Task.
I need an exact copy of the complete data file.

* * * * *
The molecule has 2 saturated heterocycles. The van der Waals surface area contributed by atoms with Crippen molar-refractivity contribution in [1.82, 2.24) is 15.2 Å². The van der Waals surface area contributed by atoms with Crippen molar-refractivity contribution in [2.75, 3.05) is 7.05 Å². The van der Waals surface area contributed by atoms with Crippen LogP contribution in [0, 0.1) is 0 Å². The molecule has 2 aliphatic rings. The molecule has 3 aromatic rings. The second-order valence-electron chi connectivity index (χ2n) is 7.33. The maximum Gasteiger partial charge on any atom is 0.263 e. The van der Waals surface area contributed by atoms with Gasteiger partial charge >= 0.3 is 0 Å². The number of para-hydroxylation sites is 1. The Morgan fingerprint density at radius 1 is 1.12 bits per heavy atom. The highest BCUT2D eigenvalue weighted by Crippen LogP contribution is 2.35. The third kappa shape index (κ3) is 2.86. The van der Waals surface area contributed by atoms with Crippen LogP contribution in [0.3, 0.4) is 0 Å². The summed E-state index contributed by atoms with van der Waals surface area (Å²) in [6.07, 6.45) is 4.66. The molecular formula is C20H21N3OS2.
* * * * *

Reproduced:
The molecule has 2 saturated heterocycles. The van der Waals surface area contributed by atoms with Crippen molar-refractivity contribution in [1.82, 2.24) is 15.2 Å². The van der Waals surface area contributed by atoms with Crippen molar-refractivity contribution in [2.75, 3.05) is 7.05 Å². The van der Waals surface area contributed by atoms with Crippen LogP contribution in [0, 0.1) is 0 Å². The molecule has 2 aliphatic rings. The molecule has 3 aromatic rings. The second-order valence-electron chi connectivity index (χ2n) is 7.33. The maximum Gasteiger partial charge on any atom is 0.263 e. The van der Waals surface area contributed by atoms with Gasteiger partial charge >= 0.3 is 0 Å². The number of para-hydroxylation sites is 1. The Morgan fingerprint density at radius 1 is 1.12 bits per heavy atom. The highest BCUT2D eigenvalue weighted by Crippen LogP contribution is 2.35. The third kappa shape index (κ3) is 2.86. The van der Waals surface area contributed by atoms with Crippen LogP contribution in [0.3, 0.4) is 0 Å². The summed E-state index contributed by atoms with van der Waals surface area (Å²) in [6.07, 6.45) is 4.66. The molecular formula is C20H21N3OS2.